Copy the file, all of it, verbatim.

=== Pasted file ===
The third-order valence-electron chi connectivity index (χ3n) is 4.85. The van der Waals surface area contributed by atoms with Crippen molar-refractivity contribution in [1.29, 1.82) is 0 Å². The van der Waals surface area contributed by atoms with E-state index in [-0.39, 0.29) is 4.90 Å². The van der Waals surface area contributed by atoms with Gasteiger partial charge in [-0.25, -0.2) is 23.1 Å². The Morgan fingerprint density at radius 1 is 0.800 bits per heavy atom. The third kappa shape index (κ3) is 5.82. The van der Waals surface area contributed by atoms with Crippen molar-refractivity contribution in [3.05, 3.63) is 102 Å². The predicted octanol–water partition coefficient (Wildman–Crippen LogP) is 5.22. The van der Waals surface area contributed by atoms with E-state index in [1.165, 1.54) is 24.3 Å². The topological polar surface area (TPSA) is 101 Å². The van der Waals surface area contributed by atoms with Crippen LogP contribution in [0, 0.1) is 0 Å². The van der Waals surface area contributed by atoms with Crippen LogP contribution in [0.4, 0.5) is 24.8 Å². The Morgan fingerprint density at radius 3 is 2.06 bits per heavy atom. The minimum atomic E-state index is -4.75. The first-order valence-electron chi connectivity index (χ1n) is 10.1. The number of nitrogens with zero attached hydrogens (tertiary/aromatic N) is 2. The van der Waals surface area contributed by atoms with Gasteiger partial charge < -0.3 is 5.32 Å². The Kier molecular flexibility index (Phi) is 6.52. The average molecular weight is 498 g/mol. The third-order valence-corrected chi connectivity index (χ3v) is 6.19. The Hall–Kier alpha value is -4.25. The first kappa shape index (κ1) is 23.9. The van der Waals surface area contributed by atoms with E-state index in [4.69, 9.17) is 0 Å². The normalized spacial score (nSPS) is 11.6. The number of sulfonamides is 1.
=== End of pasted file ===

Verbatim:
The third-order valence-electron chi connectivity index (χ3n) is 4.85. The van der Waals surface area contributed by atoms with Crippen molar-refractivity contribution in [1.29, 1.82) is 0 Å². The van der Waals surface area contributed by atoms with E-state index in [-0.39, 0.29) is 4.90 Å². The van der Waals surface area contributed by atoms with Gasteiger partial charge in [-0.25, -0.2) is 23.1 Å². The Morgan fingerprint density at radius 1 is 0.800 bits per heavy atom. The third kappa shape index (κ3) is 5.82. The van der Waals surface area contributed by atoms with Crippen molar-refractivity contribution in [3.05, 3.63) is 102 Å². The predicted octanol–water partition coefficient (Wildman–Crippen LogP) is 5.22. The van der Waals surface area contributed by atoms with E-state index in [1.165, 1.54) is 24.3 Å². The topological polar surface area (TPSA) is 101 Å². The van der Waals surface area contributed by atoms with Crippen LogP contribution in [0, 0.1) is 0 Å². The van der Waals surface area contributed by atoms with Crippen LogP contribution in [0.4, 0.5) is 24.8 Å². The Morgan fingerprint density at radius 3 is 2.06 bits per heavy atom. The minimum atomic E-state index is -4.75. The first-order valence-electron chi connectivity index (χ1n) is 10.1. The number of nitrogens with zero attached hydrogens (tertiary/aromatic N) is 2. The van der Waals surface area contributed by atoms with Gasteiger partial charge < -0.3 is 5.32 Å². The Kier molecular flexibility index (Phi) is 6.52. The average molecular weight is 498 g/mol. The third-order valence-corrected chi connectivity index (χ3v) is 6.19. The Hall–Kier alpha value is -4.25. The first kappa shape index (κ1) is 23.9. The van der Waals surface area contributed by atoms with E-state index in [4.69, 9.17) is 0 Å². The normalized spacial score (nSPS) is 11.6. The number of sulfonamides is 1.